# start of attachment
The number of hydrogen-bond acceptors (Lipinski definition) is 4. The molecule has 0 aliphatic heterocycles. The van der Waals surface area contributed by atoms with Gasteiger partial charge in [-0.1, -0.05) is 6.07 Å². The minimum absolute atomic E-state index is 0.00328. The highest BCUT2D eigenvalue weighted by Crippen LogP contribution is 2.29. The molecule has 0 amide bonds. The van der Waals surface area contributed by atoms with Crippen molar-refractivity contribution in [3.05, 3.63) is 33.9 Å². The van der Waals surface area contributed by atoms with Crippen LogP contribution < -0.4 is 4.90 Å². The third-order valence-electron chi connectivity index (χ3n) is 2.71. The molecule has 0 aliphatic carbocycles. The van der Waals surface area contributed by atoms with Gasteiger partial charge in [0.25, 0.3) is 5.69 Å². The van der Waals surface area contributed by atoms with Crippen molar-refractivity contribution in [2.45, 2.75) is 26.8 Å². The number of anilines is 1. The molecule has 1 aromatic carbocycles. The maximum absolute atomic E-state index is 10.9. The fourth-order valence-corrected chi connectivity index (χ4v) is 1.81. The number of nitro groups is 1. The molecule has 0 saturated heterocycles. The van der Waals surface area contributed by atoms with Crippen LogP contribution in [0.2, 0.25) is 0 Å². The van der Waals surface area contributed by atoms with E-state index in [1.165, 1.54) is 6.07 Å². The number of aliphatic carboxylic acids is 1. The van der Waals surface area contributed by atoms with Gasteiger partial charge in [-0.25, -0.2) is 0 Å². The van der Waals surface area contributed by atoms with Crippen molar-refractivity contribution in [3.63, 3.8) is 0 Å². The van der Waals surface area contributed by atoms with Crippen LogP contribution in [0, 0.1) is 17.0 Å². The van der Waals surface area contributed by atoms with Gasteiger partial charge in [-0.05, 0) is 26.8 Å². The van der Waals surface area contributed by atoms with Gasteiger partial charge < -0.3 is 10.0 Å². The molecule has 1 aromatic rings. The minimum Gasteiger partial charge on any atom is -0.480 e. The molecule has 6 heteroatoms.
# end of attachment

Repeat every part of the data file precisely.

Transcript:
The number of hydrogen-bond acceptors (Lipinski definition) is 4. The molecule has 0 aliphatic heterocycles. The van der Waals surface area contributed by atoms with Gasteiger partial charge in [-0.1, -0.05) is 6.07 Å². The minimum absolute atomic E-state index is 0.00328. The highest BCUT2D eigenvalue weighted by Crippen LogP contribution is 2.29. The molecule has 0 amide bonds. The van der Waals surface area contributed by atoms with Crippen molar-refractivity contribution in [3.05, 3.63) is 33.9 Å². The van der Waals surface area contributed by atoms with Crippen LogP contribution < -0.4 is 4.90 Å². The third-order valence-electron chi connectivity index (χ3n) is 2.71. The molecule has 0 aliphatic carbocycles. The van der Waals surface area contributed by atoms with Gasteiger partial charge in [0.25, 0.3) is 5.69 Å². The van der Waals surface area contributed by atoms with Crippen molar-refractivity contribution in [2.45, 2.75) is 26.8 Å². The number of anilines is 1. The molecule has 1 aromatic carbocycles. The maximum absolute atomic E-state index is 10.9. The fourth-order valence-corrected chi connectivity index (χ4v) is 1.81. The number of nitro groups is 1. The molecule has 0 saturated heterocycles. The van der Waals surface area contributed by atoms with Crippen LogP contribution in [0.2, 0.25) is 0 Å². The van der Waals surface area contributed by atoms with E-state index in [1.165, 1.54) is 6.07 Å². The number of aliphatic carboxylic acids is 1. The van der Waals surface area contributed by atoms with Gasteiger partial charge in [-0.25, -0.2) is 0 Å². The van der Waals surface area contributed by atoms with Crippen molar-refractivity contribution in [3.63, 3.8) is 0 Å². The van der Waals surface area contributed by atoms with Crippen LogP contribution in [0, 0.1) is 17.0 Å². The van der Waals surface area contributed by atoms with Gasteiger partial charge in [-0.05, 0) is 26.8 Å². The van der Waals surface area contributed by atoms with Gasteiger partial charge < -0.3 is 10.0 Å². The molecule has 1 aromatic rings. The minimum Gasteiger partial charge on any atom is -0.480 e. The molecule has 6 heteroatoms.